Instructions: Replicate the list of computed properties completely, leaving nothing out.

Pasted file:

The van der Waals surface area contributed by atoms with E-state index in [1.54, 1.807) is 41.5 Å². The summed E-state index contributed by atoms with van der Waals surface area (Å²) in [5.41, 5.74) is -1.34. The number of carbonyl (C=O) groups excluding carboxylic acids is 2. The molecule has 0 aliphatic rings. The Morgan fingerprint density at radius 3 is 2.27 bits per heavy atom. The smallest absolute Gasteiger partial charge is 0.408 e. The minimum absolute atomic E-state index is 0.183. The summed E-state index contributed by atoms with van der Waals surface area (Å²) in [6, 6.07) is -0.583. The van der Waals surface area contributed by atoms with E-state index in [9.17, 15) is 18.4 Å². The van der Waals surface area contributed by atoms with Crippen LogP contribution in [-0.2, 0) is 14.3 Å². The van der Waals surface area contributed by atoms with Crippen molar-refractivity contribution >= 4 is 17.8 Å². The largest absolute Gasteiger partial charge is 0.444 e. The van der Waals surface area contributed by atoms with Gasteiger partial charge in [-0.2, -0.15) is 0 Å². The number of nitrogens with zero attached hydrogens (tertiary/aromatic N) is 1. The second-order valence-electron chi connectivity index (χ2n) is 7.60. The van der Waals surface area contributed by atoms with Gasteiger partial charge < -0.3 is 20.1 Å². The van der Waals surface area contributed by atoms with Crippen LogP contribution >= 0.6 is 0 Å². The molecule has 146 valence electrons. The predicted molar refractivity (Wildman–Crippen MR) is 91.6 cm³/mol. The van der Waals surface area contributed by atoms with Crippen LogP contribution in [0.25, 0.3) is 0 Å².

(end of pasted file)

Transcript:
The van der Waals surface area contributed by atoms with E-state index in [1.54, 1.807) is 41.5 Å². The summed E-state index contributed by atoms with van der Waals surface area (Å²) in [5.41, 5.74) is -1.34. The number of carbonyl (C=O) groups excluding carboxylic acids is 2. The molecule has 0 aliphatic rings. The Morgan fingerprint density at radius 3 is 2.27 bits per heavy atom. The smallest absolute Gasteiger partial charge is 0.408 e. The minimum absolute atomic E-state index is 0.183. The summed E-state index contributed by atoms with van der Waals surface area (Å²) in [6, 6.07) is -0.583. The van der Waals surface area contributed by atoms with E-state index in [9.17, 15) is 18.4 Å². The van der Waals surface area contributed by atoms with Crippen LogP contribution in [-0.2, 0) is 14.3 Å². The van der Waals surface area contributed by atoms with Crippen molar-refractivity contribution >= 4 is 17.8 Å². The largest absolute Gasteiger partial charge is 0.444 e. The van der Waals surface area contributed by atoms with Gasteiger partial charge in [-0.2, -0.15) is 0 Å². The number of nitrogens with zero attached hydrogens (tertiary/aromatic N) is 1. The second-order valence-electron chi connectivity index (χ2n) is 7.60. The van der Waals surface area contributed by atoms with Gasteiger partial charge < -0.3 is 20.1 Å². The van der Waals surface area contributed by atoms with Crippen LogP contribution >= 0.6 is 0 Å². The molecule has 146 valence electrons. The predicted molar refractivity (Wildman–Crippen MR) is 91.6 cm³/mol. The van der Waals surface area contributed by atoms with Crippen LogP contribution in [0.25, 0.3) is 0 Å².